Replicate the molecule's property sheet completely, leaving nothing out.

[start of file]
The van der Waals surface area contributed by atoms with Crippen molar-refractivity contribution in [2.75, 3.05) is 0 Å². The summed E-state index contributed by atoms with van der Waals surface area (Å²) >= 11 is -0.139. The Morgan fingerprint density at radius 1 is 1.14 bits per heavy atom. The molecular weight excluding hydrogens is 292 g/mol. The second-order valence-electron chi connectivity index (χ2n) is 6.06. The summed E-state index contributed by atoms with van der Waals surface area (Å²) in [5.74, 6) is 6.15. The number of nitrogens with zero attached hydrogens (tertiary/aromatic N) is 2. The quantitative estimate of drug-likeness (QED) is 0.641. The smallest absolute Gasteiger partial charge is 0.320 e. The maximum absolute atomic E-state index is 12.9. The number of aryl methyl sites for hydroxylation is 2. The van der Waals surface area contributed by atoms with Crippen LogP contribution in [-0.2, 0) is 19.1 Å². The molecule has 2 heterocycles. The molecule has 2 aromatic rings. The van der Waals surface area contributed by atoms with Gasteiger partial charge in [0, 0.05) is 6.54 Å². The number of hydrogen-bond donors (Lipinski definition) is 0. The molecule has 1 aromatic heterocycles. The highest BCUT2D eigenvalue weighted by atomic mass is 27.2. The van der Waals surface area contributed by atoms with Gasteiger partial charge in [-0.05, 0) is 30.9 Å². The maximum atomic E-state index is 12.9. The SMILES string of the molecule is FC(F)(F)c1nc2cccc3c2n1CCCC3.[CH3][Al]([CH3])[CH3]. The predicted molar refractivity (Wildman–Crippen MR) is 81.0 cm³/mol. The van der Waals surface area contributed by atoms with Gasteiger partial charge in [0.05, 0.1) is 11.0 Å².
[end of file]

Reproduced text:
The van der Waals surface area contributed by atoms with Crippen molar-refractivity contribution in [2.75, 3.05) is 0 Å². The summed E-state index contributed by atoms with van der Waals surface area (Å²) >= 11 is -0.139. The Morgan fingerprint density at radius 1 is 1.14 bits per heavy atom. The molecular weight excluding hydrogens is 292 g/mol. The second-order valence-electron chi connectivity index (χ2n) is 6.06. The summed E-state index contributed by atoms with van der Waals surface area (Å²) in [5.74, 6) is 6.15. The number of nitrogens with zero attached hydrogens (tertiary/aromatic N) is 2. The quantitative estimate of drug-likeness (QED) is 0.641. The smallest absolute Gasteiger partial charge is 0.320 e. The maximum absolute atomic E-state index is 12.9. The number of aryl methyl sites for hydroxylation is 2. The van der Waals surface area contributed by atoms with Crippen LogP contribution in [-0.2, 0) is 19.1 Å². The molecule has 2 heterocycles. The molecule has 2 aromatic rings. The van der Waals surface area contributed by atoms with Gasteiger partial charge in [0, 0.05) is 6.54 Å². The number of hydrogen-bond donors (Lipinski definition) is 0. The molecule has 1 aromatic heterocycles. The highest BCUT2D eigenvalue weighted by atomic mass is 27.2. The van der Waals surface area contributed by atoms with Gasteiger partial charge in [-0.05, 0) is 30.9 Å². The maximum atomic E-state index is 12.9. The SMILES string of the molecule is FC(F)(F)c1nc2cccc3c2n1CCCC3.[CH3][Al]([CH3])[CH3]. The predicted molar refractivity (Wildman–Crippen MR) is 81.0 cm³/mol. The van der Waals surface area contributed by atoms with Gasteiger partial charge in [0.05, 0.1) is 11.0 Å².